possibilities which could be opened up by the extension and general
introduction, on a settled and definite plan, of this great business of
cheap travel for the million.

Mr. Cook ran his first excursion from Leicester to Loughborough,


in connection with a temperance demonstration which was held in
Mr. Paget's park. The train was a "public excursion," and left
Leicester on the morning of July 5th, 1841. It was drawn by two of
Bury's four-wheeled engines, and consisted of fourteen open third-class
passenger carriages, and one first-class carriage at the rear, a seat upon
which was occupied by the guard; 570 passengers were conveyed by
this train at a shilling a head for the double journey. To Mr. Thomas
Cook belongs the honour of being the first person to hire a special
train at his own risk, sell railway tickets to the public, and personally
travel with the train to look after the comfort of his passengers. In
fact, he was first Excursion Agent, and so well did he perform the
duties that he was always afterwards in request when any "special
train " was required, and by continuing " the business of travel " built
up the great firm of Thomas Cook and Son, whose offices will be
found in every part of the world. A few years ago, when talking over
the events of July 5th, 1841, with the author, Mr. Cook remarked, "It
is a fact worthy of note that the fare of one shilling which I fixed for
the trip from Leicester to Loughborough and back " (twenty-five miles)
"is the excursion fare which the Midland Company charges for the
same journey to-day."



DURING the time that Robert Stephenson was constructing the
Leicester and Swannington Railway and that George Stephenson
was sinking the pits at Snibston, near Coalville, many visitors of im-
portance were frequently to be seen at Alton Grange, Ashby-de la-Zouch.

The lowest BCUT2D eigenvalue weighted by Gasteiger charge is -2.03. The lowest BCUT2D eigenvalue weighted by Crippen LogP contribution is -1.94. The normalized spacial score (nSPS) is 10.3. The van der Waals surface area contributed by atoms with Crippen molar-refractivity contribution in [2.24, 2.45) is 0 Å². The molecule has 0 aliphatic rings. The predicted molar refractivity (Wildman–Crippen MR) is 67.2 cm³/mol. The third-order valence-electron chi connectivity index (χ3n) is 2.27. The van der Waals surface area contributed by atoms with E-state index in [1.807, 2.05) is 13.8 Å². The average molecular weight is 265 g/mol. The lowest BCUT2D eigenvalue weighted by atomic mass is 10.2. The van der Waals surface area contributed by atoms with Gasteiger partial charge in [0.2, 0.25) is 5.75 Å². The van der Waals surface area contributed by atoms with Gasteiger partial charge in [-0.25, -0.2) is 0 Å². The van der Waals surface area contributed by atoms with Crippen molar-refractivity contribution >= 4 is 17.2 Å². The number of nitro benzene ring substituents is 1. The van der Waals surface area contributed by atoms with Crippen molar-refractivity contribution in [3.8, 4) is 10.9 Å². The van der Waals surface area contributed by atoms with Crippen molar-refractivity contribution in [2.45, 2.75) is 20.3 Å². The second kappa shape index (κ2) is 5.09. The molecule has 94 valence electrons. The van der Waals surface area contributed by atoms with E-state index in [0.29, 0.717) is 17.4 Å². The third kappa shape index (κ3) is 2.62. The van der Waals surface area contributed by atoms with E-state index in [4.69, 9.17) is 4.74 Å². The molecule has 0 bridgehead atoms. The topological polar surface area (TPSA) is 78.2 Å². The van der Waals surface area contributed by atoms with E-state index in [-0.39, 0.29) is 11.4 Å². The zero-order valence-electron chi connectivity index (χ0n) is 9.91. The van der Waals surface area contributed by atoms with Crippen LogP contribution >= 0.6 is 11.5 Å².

Indeed, it is well known that George Stephenson's house was the birth-
place of many railways.

On one celebrated occasion, early in February, 1832, a number of
Stephenson's friends visited him to inspect the works and to discuss
projects for further railway enterprise of a very extensive and far-
reaching character. One of these enterprises was the construction
of the North Midland line. When it is mentioned that the visitors
included George Carr Glyn, banker, London, Charles Sturge, Birming-
ham, John and Joseph Ellis, both of Leicester, Edward Cropper,
Henry Booth, and Joseph Sandars, of Liverpool, Edward Pease, of
Darlington, Samuel Beale, Birmingham, William Vickers, of Sheffield,
Henry Houldsworth, and others, it is not difficult to see that although
the visit was simply a friendly one, the right men were present to lay
schemes and draw plans for future railways. Immediately afterwards
we find that " Old George " attended a meeting in London at the bank
of Mr. George Carr Glyn, when it was decided that he and his son
Robert should examine the routes for several lines.

In May, 1833, an Act was passed for the making of the London
and Birmingham Company's railway, and in view of this fact and that
the Midland Counties Company was about to make a connecting link
from Rugby to Derby, Mr. Stephenson formed the opinion that a
company should be incorporated to continue the chain of communica-
tion from Derby to Leeds, and that various other lines should be
made, extending from Normanton to York, Newcastle, Berwick, and
Edinburgh, in order that through trains could run from Edinburgh
to London, Euston. " Old George " explained his idea to his friends,
the " Liverpool party," who perfectly agreed with the through route



from London to Edinburgh, and that it would be better to proceed by
the construction of various links rather than form one vast company to
cover the whole distance from Derby to Edinburgh.

Mr. George Stephenson and his secretary, Mr. Binns, drove over
from Alton Grange to Derby, and then started to drive to Leeds in
order to find the best route for the North Midland Railway.
Mr. Stephenson held the opinion that important main lines should